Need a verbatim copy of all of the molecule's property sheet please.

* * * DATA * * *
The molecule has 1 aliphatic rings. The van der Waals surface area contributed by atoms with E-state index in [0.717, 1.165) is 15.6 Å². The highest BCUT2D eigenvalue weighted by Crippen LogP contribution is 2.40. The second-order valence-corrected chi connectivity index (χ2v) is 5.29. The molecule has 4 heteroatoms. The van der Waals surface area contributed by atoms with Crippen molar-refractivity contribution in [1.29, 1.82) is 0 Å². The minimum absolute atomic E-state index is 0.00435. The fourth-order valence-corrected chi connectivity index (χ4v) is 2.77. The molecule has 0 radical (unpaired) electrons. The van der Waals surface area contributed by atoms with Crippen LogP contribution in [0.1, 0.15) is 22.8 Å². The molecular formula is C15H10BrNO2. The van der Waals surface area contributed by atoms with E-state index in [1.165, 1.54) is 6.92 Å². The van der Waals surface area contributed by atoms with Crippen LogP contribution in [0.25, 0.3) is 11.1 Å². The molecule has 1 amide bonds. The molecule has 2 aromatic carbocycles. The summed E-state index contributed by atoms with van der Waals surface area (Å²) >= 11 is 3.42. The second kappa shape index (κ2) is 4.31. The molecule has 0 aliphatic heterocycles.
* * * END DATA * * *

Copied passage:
The molecule has 1 aliphatic rings. The van der Waals surface area contributed by atoms with E-state index in [0.717, 1.165) is 15.6 Å². The highest BCUT2D eigenvalue weighted by Crippen LogP contribution is 2.40. The second-order valence-corrected chi connectivity index (χ2v) is 5.29. The molecule has 4 heteroatoms. The van der Waals surface area contributed by atoms with Crippen molar-refractivity contribution in [1.29, 1.82) is 0 Å². The minimum absolute atomic E-state index is 0.00435. The fourth-order valence-corrected chi connectivity index (χ4v) is 2.77. The molecule has 0 radical (unpaired) electrons. The van der Waals surface area contributed by atoms with Crippen LogP contribution in [0.1, 0.15) is 22.8 Å². The molecular formula is C15H10BrNO2. The van der Waals surface area contributed by atoms with E-state index in [1.165, 1.54) is 6.92 Å². The van der Waals surface area contributed by atoms with Crippen LogP contribution in [0.25, 0.3) is 11.1 Å². The molecule has 1 amide bonds. The molecule has 2 aromatic carbocycles. The summed E-state index contributed by atoms with van der Waals surface area (Å²) >= 11 is 3.42. The second kappa shape index (κ2) is 4.31. The molecule has 0 aliphatic heterocycles.